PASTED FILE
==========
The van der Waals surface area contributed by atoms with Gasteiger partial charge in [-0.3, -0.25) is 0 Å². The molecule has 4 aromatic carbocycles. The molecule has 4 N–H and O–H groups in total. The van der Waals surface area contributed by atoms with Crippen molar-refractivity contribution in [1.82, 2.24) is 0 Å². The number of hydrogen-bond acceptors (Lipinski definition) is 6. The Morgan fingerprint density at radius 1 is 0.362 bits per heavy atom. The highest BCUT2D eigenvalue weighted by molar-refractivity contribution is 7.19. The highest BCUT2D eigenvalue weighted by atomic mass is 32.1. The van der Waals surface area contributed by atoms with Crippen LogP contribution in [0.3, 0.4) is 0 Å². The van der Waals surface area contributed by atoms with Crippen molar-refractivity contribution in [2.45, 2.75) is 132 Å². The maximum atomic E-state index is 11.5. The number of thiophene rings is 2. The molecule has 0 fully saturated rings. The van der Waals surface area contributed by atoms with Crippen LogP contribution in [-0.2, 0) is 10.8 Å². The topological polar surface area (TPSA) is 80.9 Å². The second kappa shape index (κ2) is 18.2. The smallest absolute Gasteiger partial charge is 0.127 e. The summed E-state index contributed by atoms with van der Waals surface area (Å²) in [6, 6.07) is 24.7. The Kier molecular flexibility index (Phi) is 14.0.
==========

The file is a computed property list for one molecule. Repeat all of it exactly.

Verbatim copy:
The van der Waals surface area contributed by atoms with Gasteiger partial charge in [-0.3, -0.25) is 0 Å². The molecule has 4 aromatic carbocycles. The molecule has 4 N–H and O–H groups in total. The van der Waals surface area contributed by atoms with Crippen molar-refractivity contribution in [1.82, 2.24) is 0 Å². The number of hydrogen-bond acceptors (Lipinski definition) is 6. The Morgan fingerprint density at radius 1 is 0.362 bits per heavy atom. The highest BCUT2D eigenvalue weighted by molar-refractivity contribution is 7.19. The highest BCUT2D eigenvalue weighted by atomic mass is 32.1. The van der Waals surface area contributed by atoms with Crippen LogP contribution in [0.3, 0.4) is 0 Å². The van der Waals surface area contributed by atoms with Crippen molar-refractivity contribution in [2.45, 2.75) is 132 Å². The maximum atomic E-state index is 11.5. The number of thiophene rings is 2. The molecule has 0 fully saturated rings. The van der Waals surface area contributed by atoms with Crippen LogP contribution in [-0.2, 0) is 10.8 Å². The topological polar surface area (TPSA) is 80.9 Å². The second kappa shape index (κ2) is 18.2. The smallest absolute Gasteiger partial charge is 0.127 e. The summed E-state index contributed by atoms with van der Waals surface area (Å²) in [6, 6.07) is 24.7. The Kier molecular flexibility index (Phi) is 14.0.